It should be noted that the greater proportion of non-users relative to users, who scored a ‘0’ across all items may have contributed to the high estimates of internal consistency for cigarette use and alcohol use. Questions that assessed ‘ever use’ revealed that 60.5% of respondents had never smoked at Time 1 and 64.7% had not had an alcoholic drink (not just a taste). Alcohol use and cigarette use at Time 1 and Time 2 were positively skewed and kurtotic. The non-normal distributions of the measures of cigarette use and alcohol use were addressed using a logarithmic transformation that produced a reduction in both the skew and kurtosis value. Before transforming the variables, the skewness values ranged from 1.66 to 4.37. The kurtosis values ranged from 3.07 to 23.22. After transforming the data the skewness values ranged from 0.70 to 3.00 and the kurtosis ranged from 0.69 to 9.72. Although cigarette use (Time 1, 2) still had a comparatively high skew and kurtosis value, the sample size of 2538 suggested that the deviation would be unlikely to make a substantive difference to the pattern of results (Tabachnik & Fidell, 2001).

Pubertal Timing

While pubertal status refers to degree of physical maturation, pubertal timing is a relative concept indicating whether development occurs early, at the same time as, or later than the individuals’ same-age, same-sex peers (Graber, Petersen, & Brooks-Gunn, 1996). Following previous conceptualisation and measurement approaches, pubertal timing was assessed using multiple items with an adjustment for sex and age (e.g. Ge et al., 2002; Ge, Natsuaki, Neiderhiser, & Reiss, 2007).

Females’ pubertal status was assessed using four items: (i) ‘As people reach adolescence, their bodies begin to change. As a girl grows up her breasts develop and get bigger. Which sentence best describes you?’ Response options ranged from 1. “My breasts are about the same size as when I was in grade school” to 5. “My breasts are a whole lot bigger than when I was in grade school, they are as developed as a grown woman’s breasts” (In the USA, children attend grade school between the ages of 6-10 years). (ii) ‘As a girl grows up her body becomes more curved. Which sentence best describes you?’ Response options ranged from 1. “My body is about as curvy as when I was in grade school”, to 5. “My body is a whole lot more curvy than when I was in grade school”. (iii) Females responded to a question which asked if they had ever had a menstrual period. If they answered “yes” to this question they were asked the follow-up question: ‘How old were you when you had your first menstrual period?’ Participants who had their first menstruation before they were age 12 years were categorised as ‘early maturing’ (3), those who began menstruating between 12 and 13 years were regarded as ‘on-time’ (2) and those who had their first period after age 13 years were categorised as ‘late maturing’ (1). (iv) ‘How advanced is your physical development compared to other girls your age?’ Response options ranged from 1 “I look younger than most” to 5 “I look older than most”.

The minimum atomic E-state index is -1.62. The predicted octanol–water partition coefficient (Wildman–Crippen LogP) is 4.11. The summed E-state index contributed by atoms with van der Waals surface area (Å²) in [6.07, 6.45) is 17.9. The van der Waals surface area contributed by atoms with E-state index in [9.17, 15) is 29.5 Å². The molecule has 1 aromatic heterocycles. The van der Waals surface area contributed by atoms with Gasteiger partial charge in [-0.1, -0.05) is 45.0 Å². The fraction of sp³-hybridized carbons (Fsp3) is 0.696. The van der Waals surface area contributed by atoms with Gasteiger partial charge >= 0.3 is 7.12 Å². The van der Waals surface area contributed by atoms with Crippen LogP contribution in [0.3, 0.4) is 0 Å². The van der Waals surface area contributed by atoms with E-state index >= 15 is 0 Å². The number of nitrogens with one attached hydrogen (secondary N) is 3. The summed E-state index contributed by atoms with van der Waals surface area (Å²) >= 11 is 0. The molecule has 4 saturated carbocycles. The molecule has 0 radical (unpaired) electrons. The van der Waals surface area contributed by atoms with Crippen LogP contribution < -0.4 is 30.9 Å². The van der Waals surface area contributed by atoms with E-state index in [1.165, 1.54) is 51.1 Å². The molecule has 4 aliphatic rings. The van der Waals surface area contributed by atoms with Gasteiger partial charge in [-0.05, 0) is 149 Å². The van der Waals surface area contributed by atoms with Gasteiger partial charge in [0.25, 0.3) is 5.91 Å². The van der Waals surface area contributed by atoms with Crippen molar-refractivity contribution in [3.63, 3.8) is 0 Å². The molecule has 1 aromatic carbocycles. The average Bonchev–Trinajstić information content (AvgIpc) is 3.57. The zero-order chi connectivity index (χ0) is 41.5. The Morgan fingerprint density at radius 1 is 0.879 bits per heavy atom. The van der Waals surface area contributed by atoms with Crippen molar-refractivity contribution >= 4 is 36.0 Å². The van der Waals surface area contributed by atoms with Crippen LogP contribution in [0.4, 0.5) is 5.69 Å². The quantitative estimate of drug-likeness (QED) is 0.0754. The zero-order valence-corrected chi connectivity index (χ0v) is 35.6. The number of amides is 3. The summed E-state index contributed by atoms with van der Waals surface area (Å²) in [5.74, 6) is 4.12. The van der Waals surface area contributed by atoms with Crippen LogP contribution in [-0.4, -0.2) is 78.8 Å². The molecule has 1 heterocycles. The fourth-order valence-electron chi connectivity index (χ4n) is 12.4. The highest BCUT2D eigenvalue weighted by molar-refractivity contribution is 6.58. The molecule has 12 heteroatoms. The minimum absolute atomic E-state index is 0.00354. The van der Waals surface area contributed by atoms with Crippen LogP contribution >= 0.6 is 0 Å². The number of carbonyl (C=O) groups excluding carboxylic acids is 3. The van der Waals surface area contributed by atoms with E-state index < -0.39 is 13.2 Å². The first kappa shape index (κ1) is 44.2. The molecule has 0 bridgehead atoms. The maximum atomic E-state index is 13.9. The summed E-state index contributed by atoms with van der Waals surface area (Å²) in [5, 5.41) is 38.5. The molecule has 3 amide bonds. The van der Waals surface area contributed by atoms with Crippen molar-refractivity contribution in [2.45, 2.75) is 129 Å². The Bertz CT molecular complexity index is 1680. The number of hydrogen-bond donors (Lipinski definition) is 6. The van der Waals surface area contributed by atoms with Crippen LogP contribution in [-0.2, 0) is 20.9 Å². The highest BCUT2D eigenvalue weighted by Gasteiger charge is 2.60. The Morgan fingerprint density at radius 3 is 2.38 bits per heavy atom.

These four questions were assessed with different response formats and were standardized and summed to provide an overall index of pubertal status (Ge et al., 2007). The internal consistency of the pubertal timing measure was .61. The relatively low internal consistency of the female index of pubertal timing may reflect the varying pace of development of different features of pubertal maturation (Ge et al., 2007). The question relating to onset of menses was not strongly associated with the other indices of development (excluding this item gave an internal consistency estimate of .66). Girls (especially older girls) may also find precise recall of their age of first menses difficult. Nevertheless, age of menses is the primary index of maturation status and was retained as part of the measure.

Male pubertal status was assessed using four questions: (i) ‘As people reach adolescence, their bodies begin to change. How much hair is under your arms now? Which sentence best describes you? Response options ranged from 1. ‘I have no hair at all’ to 5. ‘I have a whole lot of hair that is very thick, as much hair as a grown man’. (ii) ‘Is your voice lower now than it was when you were in grade school? Response options ranged from 1. ‘No, it is about the same as when I was in grade school’ to 5. ‘Yes, it is a whole lot lower than when I was in grade school; it is as a low as an adult man’s voice’. (iii) ‘How thick is the hair on your face’. Response options ranged from 1 “I have a few scattered hairs, but the growth is not thick” to 4 “The hair is very thick, like a grown man’s facial hair” (iv) ‘How advanced is your physical development compared to other boys your age?’ Response options ranged from 1 “I look younger than most” to 5 “I look older than most”. These four questions were standardized and summed to give a composite of males’ pubertal status. The internal consistency of the pubertal timing measure for males was .73.